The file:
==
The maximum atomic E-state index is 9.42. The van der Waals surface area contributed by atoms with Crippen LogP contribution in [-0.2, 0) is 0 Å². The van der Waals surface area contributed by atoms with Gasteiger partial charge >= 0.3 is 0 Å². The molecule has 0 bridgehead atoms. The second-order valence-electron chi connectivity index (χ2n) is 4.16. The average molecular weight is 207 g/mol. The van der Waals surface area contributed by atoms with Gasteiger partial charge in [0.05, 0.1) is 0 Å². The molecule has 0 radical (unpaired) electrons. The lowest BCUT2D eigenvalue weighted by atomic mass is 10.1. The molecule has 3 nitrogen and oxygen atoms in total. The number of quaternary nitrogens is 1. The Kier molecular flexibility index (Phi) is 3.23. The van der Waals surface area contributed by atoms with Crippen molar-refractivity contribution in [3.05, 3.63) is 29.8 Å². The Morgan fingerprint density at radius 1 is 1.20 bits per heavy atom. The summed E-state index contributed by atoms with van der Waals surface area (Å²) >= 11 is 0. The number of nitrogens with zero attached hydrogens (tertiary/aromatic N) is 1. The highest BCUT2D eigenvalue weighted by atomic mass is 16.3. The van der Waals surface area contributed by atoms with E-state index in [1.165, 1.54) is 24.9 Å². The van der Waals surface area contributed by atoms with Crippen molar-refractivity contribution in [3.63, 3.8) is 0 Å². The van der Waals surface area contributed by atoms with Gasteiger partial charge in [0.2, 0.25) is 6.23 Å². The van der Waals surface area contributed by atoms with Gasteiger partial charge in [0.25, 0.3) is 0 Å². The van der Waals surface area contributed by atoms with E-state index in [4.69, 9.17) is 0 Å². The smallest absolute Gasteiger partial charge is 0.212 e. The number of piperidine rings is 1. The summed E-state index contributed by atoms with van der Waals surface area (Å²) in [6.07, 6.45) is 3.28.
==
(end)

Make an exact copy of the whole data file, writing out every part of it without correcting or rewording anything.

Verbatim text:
The maximum atomic E-state index is 9.42. The van der Waals surface area contributed by atoms with Crippen LogP contribution in [-0.2, 0) is 0 Å². The van der Waals surface area contributed by atoms with Gasteiger partial charge >= 0.3 is 0 Å². The molecule has 0 bridgehead atoms. The second-order valence-electron chi connectivity index (χ2n) is 4.16. The average molecular weight is 207 g/mol. The van der Waals surface area contributed by atoms with Gasteiger partial charge in [0.05, 0.1) is 0 Å². The molecule has 0 radical (unpaired) electrons. The lowest BCUT2D eigenvalue weighted by atomic mass is 10.1. The molecule has 3 nitrogen and oxygen atoms in total. The number of quaternary nitrogens is 1. The Kier molecular flexibility index (Phi) is 3.23. The van der Waals surface area contributed by atoms with Crippen molar-refractivity contribution in [3.05, 3.63) is 29.8 Å². The Morgan fingerprint density at radius 1 is 1.20 bits per heavy atom. The summed E-state index contributed by atoms with van der Waals surface area (Å²) >= 11 is 0. The number of nitrogens with zero attached hydrogens (tertiary/aromatic N) is 1. The highest BCUT2D eigenvalue weighted by atomic mass is 16.3. The van der Waals surface area contributed by atoms with E-state index in [1.165, 1.54) is 24.9 Å². The van der Waals surface area contributed by atoms with Crippen molar-refractivity contribution in [3.63, 3.8) is 0 Å². The van der Waals surface area contributed by atoms with Gasteiger partial charge in [0.2, 0.25) is 6.23 Å². The van der Waals surface area contributed by atoms with Gasteiger partial charge in [0.25, 0.3) is 0 Å². The van der Waals surface area contributed by atoms with E-state index in [4.69, 9.17) is 0 Å². The smallest absolute Gasteiger partial charge is 0.212 e. The number of piperidine rings is 1. The summed E-state index contributed by atoms with van der Waals surface area (Å²) in [6.07, 6.45) is 3.28.